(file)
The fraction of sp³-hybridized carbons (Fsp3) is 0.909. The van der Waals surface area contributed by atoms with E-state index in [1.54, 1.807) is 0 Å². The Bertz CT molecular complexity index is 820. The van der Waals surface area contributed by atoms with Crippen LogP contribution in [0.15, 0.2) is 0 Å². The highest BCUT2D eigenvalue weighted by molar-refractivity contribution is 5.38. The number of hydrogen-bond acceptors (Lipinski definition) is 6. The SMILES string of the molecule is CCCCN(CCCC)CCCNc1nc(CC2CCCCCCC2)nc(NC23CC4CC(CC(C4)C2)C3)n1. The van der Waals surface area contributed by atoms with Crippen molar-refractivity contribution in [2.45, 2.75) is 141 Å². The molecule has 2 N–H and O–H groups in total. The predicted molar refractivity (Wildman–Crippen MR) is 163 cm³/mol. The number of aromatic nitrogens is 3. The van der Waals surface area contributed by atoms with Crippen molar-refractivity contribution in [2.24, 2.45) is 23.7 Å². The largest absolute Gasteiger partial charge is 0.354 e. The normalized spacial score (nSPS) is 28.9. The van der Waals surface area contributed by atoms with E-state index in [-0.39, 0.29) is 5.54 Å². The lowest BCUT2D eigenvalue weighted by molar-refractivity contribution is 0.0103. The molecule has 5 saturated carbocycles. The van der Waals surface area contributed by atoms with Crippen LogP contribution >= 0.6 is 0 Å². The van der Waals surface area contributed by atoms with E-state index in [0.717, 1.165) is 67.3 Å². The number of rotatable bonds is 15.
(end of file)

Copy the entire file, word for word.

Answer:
The fraction of sp³-hybridized carbons (Fsp3) is 0.909. The van der Waals surface area contributed by atoms with E-state index in [1.54, 1.807) is 0 Å². The Bertz CT molecular complexity index is 820. The van der Waals surface area contributed by atoms with Crippen LogP contribution in [0.15, 0.2) is 0 Å². The highest BCUT2D eigenvalue weighted by molar-refractivity contribution is 5.38. The number of hydrogen-bond acceptors (Lipinski definition) is 6. The SMILES string of the molecule is CCCCN(CCCC)CCCNc1nc(CC2CCCCCCC2)nc(NC23CC4CC(CC(C4)C2)C3)n1. The van der Waals surface area contributed by atoms with Crippen molar-refractivity contribution in [2.45, 2.75) is 141 Å². The molecule has 2 N–H and O–H groups in total. The predicted molar refractivity (Wildman–Crippen MR) is 163 cm³/mol. The number of aromatic nitrogens is 3. The van der Waals surface area contributed by atoms with Crippen molar-refractivity contribution in [2.24, 2.45) is 23.7 Å². The largest absolute Gasteiger partial charge is 0.354 e. The normalized spacial score (nSPS) is 28.9. The van der Waals surface area contributed by atoms with E-state index in [-0.39, 0.29) is 5.54 Å². The lowest BCUT2D eigenvalue weighted by molar-refractivity contribution is 0.0103. The molecule has 5 saturated carbocycles. The van der Waals surface area contributed by atoms with Crippen LogP contribution >= 0.6 is 0 Å². The van der Waals surface area contributed by atoms with E-state index in [0.717, 1.165) is 67.3 Å². The number of rotatable bonds is 15.